Key foods to focus on during pregnancy
Seven power foods to give you the best bang for your buck
By Erin Pavlina
There's a lot you have to keep track of when you're pregnant. Who wants to sit and prepare a meal plan day in and day out just to make sure you're getting enough calcium or zinc or selenium? It's extremely important to plan your meals initially to see if you're getting all your vitamins during pregnancy, but after a while, you'll know instinctively if you're doing it right.
About two months into my pregnancy I finally figured out that certain vitamins were no brainers. I was eating a lot of fruit smoothies, veggie stir fries, and stews. I was getting plenty of Vitamin A, Vitamin C, Vitamin D, fiber, and protein so I stopped worrying about those. Next I concentrated on "problem" areas like B12, iron, folic acid, calcium, and essential fatty acids. I needed to come up with a way to ensure I was getting enough without having to keep track all the time.
So I figured out what the power foods were. Power foods are the foods that cover you in multiple categories. Use them frequently, even daily, and you'll find those hard-to-get vitamins are more than covered and you don't have to eat tons of food to get all your vitamins.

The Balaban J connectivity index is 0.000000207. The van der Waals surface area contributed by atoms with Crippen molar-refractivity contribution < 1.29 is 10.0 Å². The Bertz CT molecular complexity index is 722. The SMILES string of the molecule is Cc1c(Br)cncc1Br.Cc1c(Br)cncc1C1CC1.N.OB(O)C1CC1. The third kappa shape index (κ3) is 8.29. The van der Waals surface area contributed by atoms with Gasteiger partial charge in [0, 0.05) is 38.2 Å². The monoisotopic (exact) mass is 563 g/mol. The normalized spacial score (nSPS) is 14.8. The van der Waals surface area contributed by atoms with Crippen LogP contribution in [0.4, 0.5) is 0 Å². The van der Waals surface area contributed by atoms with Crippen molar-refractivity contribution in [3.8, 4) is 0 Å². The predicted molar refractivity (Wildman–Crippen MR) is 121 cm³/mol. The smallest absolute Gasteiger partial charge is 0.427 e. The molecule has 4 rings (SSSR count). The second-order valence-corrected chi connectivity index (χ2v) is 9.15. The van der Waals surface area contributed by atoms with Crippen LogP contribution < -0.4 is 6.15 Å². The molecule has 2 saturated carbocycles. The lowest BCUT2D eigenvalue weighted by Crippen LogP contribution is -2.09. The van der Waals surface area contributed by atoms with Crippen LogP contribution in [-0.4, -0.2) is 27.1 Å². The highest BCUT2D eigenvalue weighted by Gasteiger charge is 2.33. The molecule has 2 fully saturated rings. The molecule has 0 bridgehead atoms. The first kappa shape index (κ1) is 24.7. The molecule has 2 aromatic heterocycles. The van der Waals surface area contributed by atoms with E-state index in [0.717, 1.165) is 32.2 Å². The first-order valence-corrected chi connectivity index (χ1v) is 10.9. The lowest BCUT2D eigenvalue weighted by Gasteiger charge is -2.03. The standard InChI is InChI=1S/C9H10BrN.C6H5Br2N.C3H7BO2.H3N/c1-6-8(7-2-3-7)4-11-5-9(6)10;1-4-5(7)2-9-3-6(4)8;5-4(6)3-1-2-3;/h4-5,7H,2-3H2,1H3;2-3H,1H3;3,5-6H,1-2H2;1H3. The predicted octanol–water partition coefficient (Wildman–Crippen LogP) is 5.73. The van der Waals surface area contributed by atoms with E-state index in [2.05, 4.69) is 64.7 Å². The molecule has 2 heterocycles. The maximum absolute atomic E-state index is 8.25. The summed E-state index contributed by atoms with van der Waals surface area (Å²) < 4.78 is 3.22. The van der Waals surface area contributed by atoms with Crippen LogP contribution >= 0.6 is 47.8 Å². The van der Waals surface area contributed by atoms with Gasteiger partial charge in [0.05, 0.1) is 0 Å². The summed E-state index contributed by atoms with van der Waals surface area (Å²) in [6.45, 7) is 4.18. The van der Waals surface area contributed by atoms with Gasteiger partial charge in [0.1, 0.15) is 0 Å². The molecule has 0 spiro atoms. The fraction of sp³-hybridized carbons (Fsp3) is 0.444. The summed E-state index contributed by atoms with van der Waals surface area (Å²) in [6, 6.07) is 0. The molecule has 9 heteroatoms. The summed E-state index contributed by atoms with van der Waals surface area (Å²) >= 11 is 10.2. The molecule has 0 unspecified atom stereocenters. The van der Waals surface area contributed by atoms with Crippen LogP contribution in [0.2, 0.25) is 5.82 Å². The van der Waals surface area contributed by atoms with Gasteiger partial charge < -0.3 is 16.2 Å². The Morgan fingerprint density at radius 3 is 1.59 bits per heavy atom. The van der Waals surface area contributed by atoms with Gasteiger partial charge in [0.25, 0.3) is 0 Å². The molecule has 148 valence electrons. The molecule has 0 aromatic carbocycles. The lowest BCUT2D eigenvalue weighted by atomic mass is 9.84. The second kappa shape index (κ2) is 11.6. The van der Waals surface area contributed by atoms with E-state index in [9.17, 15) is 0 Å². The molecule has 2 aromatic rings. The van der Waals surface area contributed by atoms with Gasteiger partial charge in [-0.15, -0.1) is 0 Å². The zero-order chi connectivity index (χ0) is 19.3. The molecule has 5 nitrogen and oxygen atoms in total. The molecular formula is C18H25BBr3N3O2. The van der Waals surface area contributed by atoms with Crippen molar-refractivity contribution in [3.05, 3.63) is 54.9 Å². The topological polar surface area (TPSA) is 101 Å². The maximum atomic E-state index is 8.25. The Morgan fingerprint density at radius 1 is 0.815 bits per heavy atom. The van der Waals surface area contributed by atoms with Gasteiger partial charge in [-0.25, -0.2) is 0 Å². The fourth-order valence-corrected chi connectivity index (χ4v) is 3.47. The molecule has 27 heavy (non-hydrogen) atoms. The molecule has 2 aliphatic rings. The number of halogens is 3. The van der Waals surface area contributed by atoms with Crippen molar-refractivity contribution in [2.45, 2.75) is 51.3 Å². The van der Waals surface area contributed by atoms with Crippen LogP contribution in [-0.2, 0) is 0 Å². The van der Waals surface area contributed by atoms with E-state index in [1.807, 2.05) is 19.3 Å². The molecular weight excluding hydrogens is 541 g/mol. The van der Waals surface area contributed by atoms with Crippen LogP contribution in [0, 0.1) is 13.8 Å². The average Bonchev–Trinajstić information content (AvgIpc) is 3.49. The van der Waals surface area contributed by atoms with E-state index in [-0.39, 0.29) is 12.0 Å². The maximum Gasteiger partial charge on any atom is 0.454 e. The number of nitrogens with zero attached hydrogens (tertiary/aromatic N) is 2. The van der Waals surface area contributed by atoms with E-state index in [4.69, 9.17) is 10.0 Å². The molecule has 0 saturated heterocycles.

High in iron, calcium, and Vitamin C. I made sure every stir fry I made was resplendent with broccoli.
High in iron, B vitamins, zinc, and protein. Sprinkle this on soy yogurt, sprinkle some in baked goods, throw some into fruit smoothies, or sprinkle on top of stir fries.
High in B12. Sprinkle it on your veggie stir fries and on popcorn.
Flaxseeds and flax oil
High in essential fatty acids. Drop a teaspoon or a tablespoon into fruit smoothies, mix with soy yogurt, mix into your baked goods.
Look for fruit juices made of 100 percent juice and fortified with a lot of vitamins. One glass of these juices usually covers 50 - 100 percent of your calcium, B12, Vitamin C, Vitamin D, and a host of other vitamins. These juices are usually found in health food stores. Be sure to read the label.
Look for the soy milk brands that are fortified. Many have 30 - 50 percent of your calcium, B12, Vitamin D, and other B vitamins. Use them on cereal or when baking in place of cow's milk. And for a real treat, try chocolate silk.
High in calcium and protein. I usually added some to stir fries, or rolled it in nutritional yeast and wheat germ and fried it up. Yum!
Erin Pavlina is the editor of VegFamily, the Magazine for Vegan Family Living. She is the author of Raising Vegan Children in a Non-Vegan World, and her articles have appeared in numerous magazines. She lives in Los Angeles with her vegan husband, Steve, and lifelong vegan daughter, Emily.
© Erin Pavlina. All rights reserved.
Please note: Neither Veg World nor its contributors are qualified to give medical or nutritional advice. If in doubt, always consult a suitably-qualified professional.